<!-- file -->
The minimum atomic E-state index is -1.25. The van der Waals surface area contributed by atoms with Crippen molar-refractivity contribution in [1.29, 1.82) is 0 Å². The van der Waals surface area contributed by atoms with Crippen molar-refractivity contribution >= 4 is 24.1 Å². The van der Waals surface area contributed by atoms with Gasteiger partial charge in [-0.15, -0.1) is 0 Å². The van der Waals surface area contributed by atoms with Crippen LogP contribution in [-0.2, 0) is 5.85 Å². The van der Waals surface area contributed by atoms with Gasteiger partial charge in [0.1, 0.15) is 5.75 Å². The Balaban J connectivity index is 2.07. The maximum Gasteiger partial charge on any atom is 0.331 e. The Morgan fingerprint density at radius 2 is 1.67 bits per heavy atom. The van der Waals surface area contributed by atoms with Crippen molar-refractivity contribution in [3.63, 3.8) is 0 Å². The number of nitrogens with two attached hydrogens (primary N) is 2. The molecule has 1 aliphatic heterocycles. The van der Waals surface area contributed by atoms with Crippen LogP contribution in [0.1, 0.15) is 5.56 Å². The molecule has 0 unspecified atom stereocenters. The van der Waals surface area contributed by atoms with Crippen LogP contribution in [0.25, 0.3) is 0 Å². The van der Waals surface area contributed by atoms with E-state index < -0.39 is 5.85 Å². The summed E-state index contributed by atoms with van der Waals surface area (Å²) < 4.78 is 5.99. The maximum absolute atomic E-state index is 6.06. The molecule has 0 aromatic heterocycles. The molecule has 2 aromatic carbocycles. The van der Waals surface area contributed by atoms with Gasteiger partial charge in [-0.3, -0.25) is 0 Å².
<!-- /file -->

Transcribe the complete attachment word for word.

The minimum atomic E-state index is -1.25. The van der Waals surface area contributed by atoms with Crippen molar-refractivity contribution in [1.29, 1.82) is 0 Å². The van der Waals surface area contributed by atoms with Crippen molar-refractivity contribution >= 4 is 24.1 Å². The van der Waals surface area contributed by atoms with Gasteiger partial charge in [-0.15, -0.1) is 0 Å². The van der Waals surface area contributed by atoms with Crippen LogP contribution in [-0.2, 0) is 5.85 Å². The van der Waals surface area contributed by atoms with Gasteiger partial charge in [0.1, 0.15) is 5.75 Å². The Balaban J connectivity index is 2.07. The maximum Gasteiger partial charge on any atom is 0.331 e. The Morgan fingerprint density at radius 2 is 1.67 bits per heavy atom. The van der Waals surface area contributed by atoms with Crippen molar-refractivity contribution in [3.63, 3.8) is 0 Å². The number of nitrogens with two attached hydrogens (primary N) is 2. The molecule has 1 aliphatic heterocycles. The van der Waals surface area contributed by atoms with Crippen LogP contribution in [0.1, 0.15) is 5.56 Å². The molecule has 0 unspecified atom stereocenters. The van der Waals surface area contributed by atoms with Crippen LogP contribution in [0.25, 0.3) is 0 Å². The van der Waals surface area contributed by atoms with E-state index < -0.39 is 5.85 Å². The summed E-state index contributed by atoms with van der Waals surface area (Å²) < 4.78 is 5.99. The maximum absolute atomic E-state index is 6.06. The molecule has 0 aromatic heterocycles. The molecule has 2 aromatic carbocycles. The van der Waals surface area contributed by atoms with Gasteiger partial charge in [-0.3, -0.25) is 0 Å².